In defense of: “I was born in the wrong generation girls”


Jori O'Grady

We all know one. They have a record player in their room, mom jeans and vintage clothes (which they say are thrifted but are definitely from Urban Outfitters), they read old books, watch old movies and constantly let out big sighs and claim, “I was just born too late.” 

Ah yes, the woes of being born in a generation with portable pocket computers, access to any entertainment at any time, high fructose corn syrup, and 50 different kinds of chips to choose from at the grocery store.

And yet sometimes I just want to be a punk rocker with flowers in my hair, not a depressed anxious member of Gen Z. Disregarding the fact that I should have no reason to be depressed or anxious as a white middle class suburban Denver Gen Z-er, and that the aesthetics of the 60s and other past decades isn’t worth the sexism, racism and lesser standard of living. 

But I am able to understand Millenials and Gen Z’s obsession with previous decades. 

Towards the end of the 19th century, the United States became more and more industrialized and urbanized. For the first time, more than 50% of the U.S. population were no longer self-subsistent and had cheap access to textiles and food ect. As time continued, people left the farms, and moved into cities as farmers who stayed behind were able to mass produce crops. 

During the major shift to suburbanization in the 1950s the usage of plastics and the creation of fast food chains became rampant. This decade marked the beginning of the United States’  exponential rate of “throw away culture.” Or rather the culture of a saturated market from the over-production of commodities, that is far beyond what is necessary to survive off of, and to an extent that has convinced us that it is not only necessary to have 50 different kinds of chips to choose from but is vital for “the restoration of our freedom.”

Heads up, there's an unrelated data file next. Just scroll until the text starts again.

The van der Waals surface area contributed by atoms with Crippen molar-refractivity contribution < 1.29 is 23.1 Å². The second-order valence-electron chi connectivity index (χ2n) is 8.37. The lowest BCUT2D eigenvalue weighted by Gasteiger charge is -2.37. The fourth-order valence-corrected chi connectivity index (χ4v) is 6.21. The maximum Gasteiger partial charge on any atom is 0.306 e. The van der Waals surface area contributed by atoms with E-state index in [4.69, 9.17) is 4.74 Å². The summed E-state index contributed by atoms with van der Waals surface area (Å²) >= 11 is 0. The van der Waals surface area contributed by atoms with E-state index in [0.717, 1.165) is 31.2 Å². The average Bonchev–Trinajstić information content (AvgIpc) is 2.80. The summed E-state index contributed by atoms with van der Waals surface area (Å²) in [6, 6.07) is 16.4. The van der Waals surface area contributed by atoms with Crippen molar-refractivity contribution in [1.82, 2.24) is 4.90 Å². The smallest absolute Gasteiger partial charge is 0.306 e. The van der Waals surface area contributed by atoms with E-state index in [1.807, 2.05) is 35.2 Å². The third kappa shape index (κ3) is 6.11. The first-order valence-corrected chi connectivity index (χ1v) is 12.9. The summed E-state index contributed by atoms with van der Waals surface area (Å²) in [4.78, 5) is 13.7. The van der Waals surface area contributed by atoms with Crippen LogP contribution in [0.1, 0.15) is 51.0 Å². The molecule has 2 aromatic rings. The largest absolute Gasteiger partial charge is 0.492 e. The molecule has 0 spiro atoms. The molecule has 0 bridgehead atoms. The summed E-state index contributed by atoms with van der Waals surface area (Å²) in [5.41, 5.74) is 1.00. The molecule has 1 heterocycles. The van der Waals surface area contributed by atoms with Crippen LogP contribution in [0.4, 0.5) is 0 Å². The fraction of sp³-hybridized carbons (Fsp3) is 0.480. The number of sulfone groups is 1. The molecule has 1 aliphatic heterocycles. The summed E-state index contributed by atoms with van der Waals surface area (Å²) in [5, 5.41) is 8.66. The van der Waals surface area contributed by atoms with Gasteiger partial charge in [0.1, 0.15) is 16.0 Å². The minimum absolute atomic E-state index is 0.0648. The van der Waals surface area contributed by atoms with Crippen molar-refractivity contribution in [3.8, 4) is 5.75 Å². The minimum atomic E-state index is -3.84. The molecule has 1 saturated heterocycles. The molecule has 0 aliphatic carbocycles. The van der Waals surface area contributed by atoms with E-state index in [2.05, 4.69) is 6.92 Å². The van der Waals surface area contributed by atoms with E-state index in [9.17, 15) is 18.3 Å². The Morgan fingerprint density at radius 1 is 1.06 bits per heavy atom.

Today with streaming apps such as Spotify, Netflix, YouTube, Amazon, Kindle, ect., we are able to go through music and movies and books like plastic spoons and plates, binging TV for hours on end, disposing of it once we are done, and clicking on the next video, song, or episode. 

We even do this in dating, scrolling through hundreds of people on dating apps and simply swiping left or right solely on initial appearances. 

In the 16th century, royalty and aristocrats would show off their wealth by eating a slice of pineapple or a piece of chocolate. But in 2020, even low income people can enjoy their “morning chocolate” like Monseigneur the Marquis Evremonde for just a couple dollars. 

We are literally living like kings for just $2.99. 

Except now our morning chocolate is fraught with chemicals and sugar that are slowly killing us by causing cancer and other diseases that require an abundance of medicine to stagnate our inevitable slow and calculated death. 

I believe we are nostalgic based on two things: to escape throw away culture and because we crave a time when we had a distinct monoculture and community. 

After the 90s and early 2000s, the unity of a monoculture began to diminish. 

Think: what defined 2010s? What will define 2020s? 

People born in 2003 and before might be the last generation to experience monoculture, and even for us our monoculture was technology based. We had Disney Channel and Nickelodeon  classics, we all lived through the relatable cringy beginnings of social media. This overall defined our adolescence.